The few white women who entered Gosnell’s clinic were treated slightly better. Former medical assistant Tina Brown told the grand jury that in such cases Gosnell would escort the patients to the one clean room. Baldwin testified:

It was a race thing. …Like if a girl, the black population was – African population was big here. So [Gosnell] didn’t mind you medicating your African American girls, your Indian girl, but if you had a white girl from the suburbs, oh, you better not medicate her. You better wait until he go in and talk to her first. And one day I said something to him and he was like, that’s the way of the world. Huh? And he brushed it off and that was it.

Gosnell’s arrest was met by silence by much of the media. Some of those who commented argued that Gosnell was the product of a community in which abortion isn’t accessible enough.  “No woman would subject herself to such a place if she thought she had somewhere else to go,” journalist Michelle Goldberg wrote.

But that’s wrong. Like most cities, Philadelphia has no shortage of abortion facilities. It is proof of the power of the abortion lobby, which regards any effort at oversight or regulation as an infringement of a woman’s constitutional right, that Gosnell was able to dispense death so haphazardly for so long. The grand jury report stated:

We think the reason no one acted is because the women in question were poor and of color, and because the victims were infants without identities, and because the subject was the political football of abortion.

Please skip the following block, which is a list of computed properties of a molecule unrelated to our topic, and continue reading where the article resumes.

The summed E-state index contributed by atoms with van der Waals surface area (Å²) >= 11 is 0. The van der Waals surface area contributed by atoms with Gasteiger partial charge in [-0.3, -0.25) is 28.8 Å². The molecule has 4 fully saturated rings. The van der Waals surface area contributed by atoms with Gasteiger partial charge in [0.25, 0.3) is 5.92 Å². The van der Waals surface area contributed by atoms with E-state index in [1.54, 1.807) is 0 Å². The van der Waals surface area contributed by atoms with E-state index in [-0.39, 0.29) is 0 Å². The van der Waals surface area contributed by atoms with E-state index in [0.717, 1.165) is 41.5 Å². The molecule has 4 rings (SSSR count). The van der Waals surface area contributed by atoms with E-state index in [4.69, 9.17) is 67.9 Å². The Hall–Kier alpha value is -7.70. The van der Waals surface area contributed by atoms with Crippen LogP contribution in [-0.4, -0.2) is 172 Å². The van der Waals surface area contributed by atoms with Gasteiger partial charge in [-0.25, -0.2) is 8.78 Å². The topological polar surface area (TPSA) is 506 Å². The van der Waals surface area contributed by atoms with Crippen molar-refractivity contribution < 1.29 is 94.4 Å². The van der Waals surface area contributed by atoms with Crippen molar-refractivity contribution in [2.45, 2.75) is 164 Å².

Gosnell’s clinic had not been reviewed by the department of health in nearly two decades. At one point, an ex-employee approached the board of medicine with a complaint about conditions at Gosnell’s facility. But the board assigned an investigator who failed to inspect the facility, talk to employees or examine any records. Gosnell kept on murdering.

The FBI discovered Gosnell’s house of horrors only by chance. The raid was called in not to investigate Gosnell’s abortion mill but an illegal prescription drug ring that he ran upstairs from the abortion mill.

Gosnell is evil and possibly crazy, but he has said one reasonable thing since his arrest. When at his arraignment Gosnell was read the charges against him (one count of murder for the botched abortion and seven counts of murder for the born alive babies he killed) he responded, “I understand the one count. But I don’t understand the seven counts.”

Gosnell’s bafflement is understandable. He operated in a country whose highest court has declared that the right to kill one’s children is embedded in its constitution and whose president has opposed laws to criminalize some of the very acts for which Gosnell is being prosecuted.

Kermit Gosnell’s victims will haunt our consciences for years to come, reminders not only of the abortionist who slaughtered them but also of the society that let it happen.

Former Presidential Candidate Gary Bauer is president of American Values and Chairman of the Campaign for Working Families.